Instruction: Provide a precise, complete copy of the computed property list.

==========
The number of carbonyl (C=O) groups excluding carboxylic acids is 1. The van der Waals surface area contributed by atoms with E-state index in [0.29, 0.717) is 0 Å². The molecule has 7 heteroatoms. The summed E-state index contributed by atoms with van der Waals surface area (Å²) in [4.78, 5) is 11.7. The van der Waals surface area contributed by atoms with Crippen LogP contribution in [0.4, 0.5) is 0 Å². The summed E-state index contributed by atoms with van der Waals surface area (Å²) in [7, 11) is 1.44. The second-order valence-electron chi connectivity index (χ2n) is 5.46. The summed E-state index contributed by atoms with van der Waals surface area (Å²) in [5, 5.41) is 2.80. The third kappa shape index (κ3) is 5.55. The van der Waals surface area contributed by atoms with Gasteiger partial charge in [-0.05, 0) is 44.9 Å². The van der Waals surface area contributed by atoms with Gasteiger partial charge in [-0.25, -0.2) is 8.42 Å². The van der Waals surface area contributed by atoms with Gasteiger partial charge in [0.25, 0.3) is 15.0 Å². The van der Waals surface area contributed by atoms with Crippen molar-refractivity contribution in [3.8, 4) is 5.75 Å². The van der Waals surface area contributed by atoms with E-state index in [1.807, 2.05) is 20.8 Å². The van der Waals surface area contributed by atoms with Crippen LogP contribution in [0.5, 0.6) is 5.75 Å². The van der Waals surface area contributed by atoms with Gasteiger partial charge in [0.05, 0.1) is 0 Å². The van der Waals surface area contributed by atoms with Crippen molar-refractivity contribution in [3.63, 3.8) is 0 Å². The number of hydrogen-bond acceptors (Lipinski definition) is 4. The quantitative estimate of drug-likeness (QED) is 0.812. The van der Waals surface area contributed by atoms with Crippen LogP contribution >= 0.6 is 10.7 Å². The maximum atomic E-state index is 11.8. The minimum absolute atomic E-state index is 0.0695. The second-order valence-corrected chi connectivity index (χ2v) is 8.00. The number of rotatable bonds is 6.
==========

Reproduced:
The number of carbonyl (C=O) groups excluding carboxylic acids is 1. The van der Waals surface area contributed by atoms with E-state index in [0.29, 0.717) is 0 Å². The molecule has 7 heteroatoms. The summed E-state index contributed by atoms with van der Waals surface area (Å²) in [4.78, 5) is 11.7. The van der Waals surface area contributed by atoms with Crippen LogP contribution in [0.4, 0.5) is 0 Å². The summed E-state index contributed by atoms with van der Waals surface area (Å²) in [7, 11) is 1.44. The second-order valence-electron chi connectivity index (χ2n) is 5.46. The summed E-state index contributed by atoms with van der Waals surface area (Å²) in [5, 5.41) is 2.80. The third kappa shape index (κ3) is 5.55. The van der Waals surface area contributed by atoms with Gasteiger partial charge in [-0.05, 0) is 44.9 Å². The van der Waals surface area contributed by atoms with Gasteiger partial charge in [-0.25, -0.2) is 8.42 Å². The van der Waals surface area contributed by atoms with Gasteiger partial charge in [0.25, 0.3) is 15.0 Å². The van der Waals surface area contributed by atoms with Crippen molar-refractivity contribution in [3.8, 4) is 5.75 Å². The van der Waals surface area contributed by atoms with E-state index in [1.807, 2.05) is 20.8 Å². The van der Waals surface area contributed by atoms with Crippen LogP contribution in [0.5, 0.6) is 5.75 Å². The van der Waals surface area contributed by atoms with Gasteiger partial charge in [0.05, 0.1) is 0 Å². The van der Waals surface area contributed by atoms with Crippen molar-refractivity contribution in [3.63, 3.8) is 0 Å². The number of hydrogen-bond acceptors (Lipinski definition) is 4. The quantitative estimate of drug-likeness (QED) is 0.812. The van der Waals surface area contributed by atoms with Crippen LogP contribution >= 0.6 is 10.7 Å². The maximum atomic E-state index is 11.8. The minimum absolute atomic E-state index is 0.0695. The second-order valence-corrected chi connectivity index (χ2v) is 8.00. The number of rotatable bonds is 6.